Democrats like myself have a very different feeling today than we did yesterday, when we were still sitting on pins and needles waiting for the election results. We've been disappointed so many times in the past, we just couldn't believe that we might actually win one.
But win we did, and we won big. But for some of us, there was a dark spot. A sucker-punch to the gut even. Florida, Arizona, Arkansas and California all had anti-gay propositions on their ballots, and they all passed. So, just when we were feeling good about overriding bigotry, we found out that it still exists in America, it's just that gay--as the saying goes--is the new black.
I'm not saying racism has been overcome, but it has been dealt a decisive blow. And that's terrific. But anti-gay bigotry has been reinforced, and in large numbers from the very people who are feeling euphoric about a minority President. Blacks and Latinos in specific voted very heavily to ban gay marriage. And in the case of California, they weren't preventing same-sex marriages, they were stopping them.
The question that is getting the least attention is, should civil rights issues even be issues that are held to a public vote? Can I vote against your marriage? That would seem to be the very idea that we've just set precedent for. And what of people like me, people who were already married in California? What is our status? Was my marriage annulled by public vote? California Attorney General Jerry Brown says no, but the question is still up in the air.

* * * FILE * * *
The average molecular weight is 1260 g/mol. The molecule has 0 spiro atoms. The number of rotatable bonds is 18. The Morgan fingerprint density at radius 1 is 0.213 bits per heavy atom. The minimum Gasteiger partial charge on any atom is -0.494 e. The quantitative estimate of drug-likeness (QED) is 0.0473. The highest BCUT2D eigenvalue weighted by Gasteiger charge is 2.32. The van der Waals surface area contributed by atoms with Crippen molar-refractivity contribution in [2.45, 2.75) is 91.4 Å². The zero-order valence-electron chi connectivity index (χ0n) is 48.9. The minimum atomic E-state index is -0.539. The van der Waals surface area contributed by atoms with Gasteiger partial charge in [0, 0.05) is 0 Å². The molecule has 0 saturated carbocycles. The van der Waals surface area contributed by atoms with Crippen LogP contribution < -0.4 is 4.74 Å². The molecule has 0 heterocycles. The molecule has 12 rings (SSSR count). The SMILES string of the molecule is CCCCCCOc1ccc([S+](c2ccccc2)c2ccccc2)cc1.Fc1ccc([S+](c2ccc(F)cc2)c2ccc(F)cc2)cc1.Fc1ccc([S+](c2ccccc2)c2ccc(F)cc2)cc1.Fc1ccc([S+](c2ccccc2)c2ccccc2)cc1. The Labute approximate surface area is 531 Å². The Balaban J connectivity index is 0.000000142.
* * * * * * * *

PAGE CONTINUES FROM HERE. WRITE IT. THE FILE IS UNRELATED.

Fortunately, there seems to have been a contingency plan. Several legal challenges to Proposition 8 are underway, and I'm hoping that some or all of them are successful. We've just got to stop doing this. And we need to stop religious groups from controlling our laws. I'm sure there will be much more heard of this issue in the weeks and months to come.
Proposition 8 Challenged
Lambda Legal, The American Civil Liberties Union (ACLU) and the National Center for Lesbian Rights (NCLR) have urged the California Supreme Court to invalidate Proposition 8 if it passes. The groups argue that Prop. 8 is invalid because it was improperly attempts to undo the constitution's core commitment to equality and deprives the courts of their essential role of protecting the rights of minorities. According to the California Constitution, such a radical change in the way the courts and state government work cannot be decided by a simple ballot measure. The legal groups filed the writ petition on behalf of Equality California and six same-sex couples. . .
Read more at: Lambda Legal